Town of North Hempstead Supervisor Judi Bosworth called on the federal Environmental Protection Agency (EPA) to ban the use of Pentachlorophenol, or Penta, a chemical used by public utilities to preserve electrical and telephone poles. Penta is a known carcinogen and is a highly toxic pesticide known to cause health problems.
“I and many of the town’s residents are extremely concerned by the continued use of Pentachlorophenol (Penta) as a treatment for utility poles,” Supervisor Bosworth stated in her letter to the EPA. “The continued use of PCP on utility poles has the potential to affect the groundwater quality of millions of Long Island residents….Given that the majority of other uses of the product have been prohibited since 1984, I request that you take the final step to eliminate this threat to our communities and our environment and immediate move to ban the chemical, as other national governments have done.”
Penta’s commercial uses includes utility poles, fences, shingles, walkways, building components, piers, docks and porches, and flooring and laminated beams.
In September 2014, the town board unanimously passed a resolution requiring PSEG-LI to install signs on all utility poles installed after Jan. 31, 2015 that reads: “Notice: This pole contains Pentachlorophenol. Avoid prolonged contact with this pole. Wash hands or affected areas thoroughly if contact is made.”
Failure to comply with the law results in a $500 fine for the first offense, and a $1,000 fine for continued offenses. Each pole counts as a violation for each day the pole isn’t given the proper signage. PSEG-LI is currently challenging this law in court.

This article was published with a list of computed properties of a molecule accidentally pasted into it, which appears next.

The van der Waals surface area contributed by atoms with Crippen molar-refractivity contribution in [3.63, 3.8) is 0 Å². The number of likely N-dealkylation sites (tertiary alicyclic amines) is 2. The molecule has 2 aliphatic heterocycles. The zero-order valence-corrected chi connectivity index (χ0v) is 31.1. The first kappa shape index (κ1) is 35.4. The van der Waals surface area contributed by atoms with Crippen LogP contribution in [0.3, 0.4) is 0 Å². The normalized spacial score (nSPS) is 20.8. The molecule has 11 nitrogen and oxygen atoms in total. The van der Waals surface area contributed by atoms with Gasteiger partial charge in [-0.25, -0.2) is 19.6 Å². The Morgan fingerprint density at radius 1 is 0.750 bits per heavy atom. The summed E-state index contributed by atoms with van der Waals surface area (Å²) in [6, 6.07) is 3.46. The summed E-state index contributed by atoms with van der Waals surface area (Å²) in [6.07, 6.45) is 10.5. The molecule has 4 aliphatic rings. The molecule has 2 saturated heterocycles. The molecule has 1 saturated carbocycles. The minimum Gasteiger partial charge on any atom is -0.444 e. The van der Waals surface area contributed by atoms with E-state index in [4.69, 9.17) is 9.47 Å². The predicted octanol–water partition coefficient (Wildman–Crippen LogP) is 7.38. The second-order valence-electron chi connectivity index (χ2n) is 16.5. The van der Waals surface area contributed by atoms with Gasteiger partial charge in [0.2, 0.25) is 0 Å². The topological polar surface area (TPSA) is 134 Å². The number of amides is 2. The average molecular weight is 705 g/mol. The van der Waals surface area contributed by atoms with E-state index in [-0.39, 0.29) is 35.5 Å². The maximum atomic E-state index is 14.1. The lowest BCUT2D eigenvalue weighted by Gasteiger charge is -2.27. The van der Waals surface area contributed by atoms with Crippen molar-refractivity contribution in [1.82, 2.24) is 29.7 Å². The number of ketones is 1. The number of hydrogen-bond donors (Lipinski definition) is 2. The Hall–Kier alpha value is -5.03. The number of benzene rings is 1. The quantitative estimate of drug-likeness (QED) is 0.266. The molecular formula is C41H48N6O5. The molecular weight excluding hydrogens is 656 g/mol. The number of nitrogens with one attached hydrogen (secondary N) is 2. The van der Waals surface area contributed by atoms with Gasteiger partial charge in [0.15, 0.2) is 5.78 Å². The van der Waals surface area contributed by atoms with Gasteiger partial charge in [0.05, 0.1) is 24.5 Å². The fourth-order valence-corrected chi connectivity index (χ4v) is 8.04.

Bosworth nonetheless called on the EPA to use their authority to indefinitely suspend the use Penta altogether. In her letter, Bosworth notes that Long Island resides on top of a Sole Source Aquifer system, which provides all of the Town of North Hempstead’s drinking and utility water. Penta may leach into the aquifer system leading to increased costs for residents along with health risks associated with Penta. Further, Penta damages aquatic ecosystems and can be ingested by marine life, which may later be subject to human consumption.
In the letter, Bosworth states, “PCP [Pentachlorophenol] has long been recognized as a public health threat. Given that the majority of other uses of the product have been prohibited since 1984, I request that you [the EPA] take the final step to eliminate this threat to our communities and our environment, and immediately move to ban the chemical as other national governments have done.”
The EPA announced that it is reviewing Supervisor Bosworth’s letter but also confirmed that Pentachlorophenol is currently being reevaluated. The EPA had previously deemed Penta as “extremely toxic,” and a “probable” human carcinogen.
“Our utilities should be encouraged to use the safest material for their distribution systems,” Bosworth concluded.